The Company

on December 25, 2003 by Kevin Courrier
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"The Company" is a deeply flawed, yet deeply loving, tribute to the world of dance. Working with the co-operation of the Joffrey Ballet of Chicago, Robert Altman takes us into the everyday workings of a ballet company--the rehearsals, the competitiveness, and the political maneuvering. What Altman doesn't supply, however, is a sustainable story with which to anchor this beautiful production.

Ry (Neve Campbell) is a gifted company member on the verge of becoming a principal dancer, yet we never get very deep into her conflicted life with boyfriend Josh (James Franco) and her family. In Robert Altman's best ensemble productions like "Nashville," "Come Back to the Five and Dime, Jimmy Dean, Jimmy Dean," and, more recently, "Gosford Park," the lives of the characters and the culture they're part of commingle. Since there is very little of a dramatic story here, one ends up asking why "The Company" wasn't just simply a documentary on the Joffrey?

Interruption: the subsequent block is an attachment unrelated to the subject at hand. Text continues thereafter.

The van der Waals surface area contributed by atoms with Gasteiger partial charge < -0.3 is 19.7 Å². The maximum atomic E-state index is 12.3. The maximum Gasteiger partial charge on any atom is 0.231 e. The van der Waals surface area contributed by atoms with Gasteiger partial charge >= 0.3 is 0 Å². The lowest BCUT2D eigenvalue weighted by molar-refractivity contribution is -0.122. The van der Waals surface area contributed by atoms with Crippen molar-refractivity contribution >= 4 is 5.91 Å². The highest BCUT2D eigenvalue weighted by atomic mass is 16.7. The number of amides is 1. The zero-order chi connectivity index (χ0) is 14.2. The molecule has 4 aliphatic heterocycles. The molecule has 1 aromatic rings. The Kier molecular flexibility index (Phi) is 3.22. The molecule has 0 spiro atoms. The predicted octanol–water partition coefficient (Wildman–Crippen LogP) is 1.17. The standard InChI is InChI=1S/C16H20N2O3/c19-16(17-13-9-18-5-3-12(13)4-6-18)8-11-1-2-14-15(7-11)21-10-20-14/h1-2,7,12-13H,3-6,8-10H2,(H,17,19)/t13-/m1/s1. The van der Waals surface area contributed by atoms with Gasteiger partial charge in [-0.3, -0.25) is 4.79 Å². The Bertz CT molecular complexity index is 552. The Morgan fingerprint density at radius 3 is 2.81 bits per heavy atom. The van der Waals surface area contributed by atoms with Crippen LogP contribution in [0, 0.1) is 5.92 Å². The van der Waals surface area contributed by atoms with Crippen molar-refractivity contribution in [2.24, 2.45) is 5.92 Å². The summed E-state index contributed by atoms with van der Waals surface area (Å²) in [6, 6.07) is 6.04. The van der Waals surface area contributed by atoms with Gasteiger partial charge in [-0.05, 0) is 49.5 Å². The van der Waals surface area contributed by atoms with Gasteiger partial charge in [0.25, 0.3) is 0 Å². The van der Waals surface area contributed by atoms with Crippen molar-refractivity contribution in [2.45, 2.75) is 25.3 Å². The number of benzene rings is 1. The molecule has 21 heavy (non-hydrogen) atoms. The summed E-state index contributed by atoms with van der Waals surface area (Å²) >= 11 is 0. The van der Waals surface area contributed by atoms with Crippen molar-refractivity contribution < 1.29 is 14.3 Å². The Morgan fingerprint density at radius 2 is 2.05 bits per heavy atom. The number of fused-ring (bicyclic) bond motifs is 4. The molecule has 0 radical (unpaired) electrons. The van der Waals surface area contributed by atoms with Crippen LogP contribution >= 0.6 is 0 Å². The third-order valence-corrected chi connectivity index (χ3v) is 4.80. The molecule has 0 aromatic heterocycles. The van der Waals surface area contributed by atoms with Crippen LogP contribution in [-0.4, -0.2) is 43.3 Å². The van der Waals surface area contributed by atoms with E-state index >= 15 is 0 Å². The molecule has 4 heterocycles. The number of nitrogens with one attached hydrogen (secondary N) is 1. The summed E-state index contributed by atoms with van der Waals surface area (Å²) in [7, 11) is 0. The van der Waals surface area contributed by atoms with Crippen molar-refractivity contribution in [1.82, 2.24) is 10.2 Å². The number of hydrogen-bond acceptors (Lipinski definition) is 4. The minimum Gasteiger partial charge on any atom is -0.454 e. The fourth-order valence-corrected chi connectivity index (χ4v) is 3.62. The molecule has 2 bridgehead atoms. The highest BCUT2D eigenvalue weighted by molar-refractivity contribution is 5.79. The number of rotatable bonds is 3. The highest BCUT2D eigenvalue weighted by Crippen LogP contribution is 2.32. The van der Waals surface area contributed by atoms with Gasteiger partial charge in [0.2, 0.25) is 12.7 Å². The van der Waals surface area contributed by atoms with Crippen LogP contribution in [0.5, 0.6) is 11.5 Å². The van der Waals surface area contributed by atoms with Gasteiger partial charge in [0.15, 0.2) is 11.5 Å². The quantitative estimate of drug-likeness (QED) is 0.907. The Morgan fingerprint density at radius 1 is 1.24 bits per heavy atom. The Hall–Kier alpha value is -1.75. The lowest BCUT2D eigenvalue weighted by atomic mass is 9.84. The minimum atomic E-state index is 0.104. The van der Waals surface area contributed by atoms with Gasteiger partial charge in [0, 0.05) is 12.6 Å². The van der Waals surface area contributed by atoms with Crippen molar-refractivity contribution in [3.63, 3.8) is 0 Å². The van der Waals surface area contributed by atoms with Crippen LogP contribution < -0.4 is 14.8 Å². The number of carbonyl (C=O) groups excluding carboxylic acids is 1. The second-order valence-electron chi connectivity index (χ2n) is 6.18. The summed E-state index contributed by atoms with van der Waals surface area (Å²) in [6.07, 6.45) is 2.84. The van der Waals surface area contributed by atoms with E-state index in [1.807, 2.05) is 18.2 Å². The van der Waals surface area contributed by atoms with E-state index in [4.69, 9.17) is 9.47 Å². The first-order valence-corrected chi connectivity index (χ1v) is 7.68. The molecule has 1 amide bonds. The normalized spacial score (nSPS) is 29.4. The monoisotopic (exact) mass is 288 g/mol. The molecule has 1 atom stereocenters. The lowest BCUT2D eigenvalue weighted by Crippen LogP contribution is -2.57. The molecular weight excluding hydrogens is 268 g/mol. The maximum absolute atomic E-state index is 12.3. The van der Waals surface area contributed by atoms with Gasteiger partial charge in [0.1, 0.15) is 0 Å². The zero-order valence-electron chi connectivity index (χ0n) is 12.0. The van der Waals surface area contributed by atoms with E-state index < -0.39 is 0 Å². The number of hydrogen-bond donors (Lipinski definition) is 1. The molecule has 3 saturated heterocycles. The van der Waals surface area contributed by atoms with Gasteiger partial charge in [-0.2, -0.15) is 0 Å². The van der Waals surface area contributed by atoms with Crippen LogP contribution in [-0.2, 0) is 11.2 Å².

As a result, the performances are very uneven. Neve Campbell, who studied with the National Ballet of Canada, is an exquisitely expressive dancer without much of a role to fill. James Franco only gets to brood vacantly. Malcolm McDowell, on the other hand, gives the juiciest and most entertaining performance in the picture as Alberto, the company's artistic director. McDowell plays him as both creative genius and resident weasel, which is probably why Altman has such a buoyant affection for this crafty rascal. Altman also has an inmost fondness for the dancers. The company scenes, handsomely directed and choreographed, are graceful and sensually alive. Unlike "Moulin Rouge," with its maniacal pacing and cuisinart cutting, this film lets the dancers set the rhythms for each scene--and they're glorious. "The Company" is basically half-and-half--a supple movie about dance without a dramatic leg to stand on. Starring Neve Campbell, Malcolm McDowell, James Franco and the Joffrey Ballet of Chicago. Directed by Robert Altman. Written by Barbara Turner. Produced by David Levy, Joshua Astrachan, Neve Campbell and Robert Altman. A Sony Pictures Classics release. Drama. Not yet rated. Running time: 112 min

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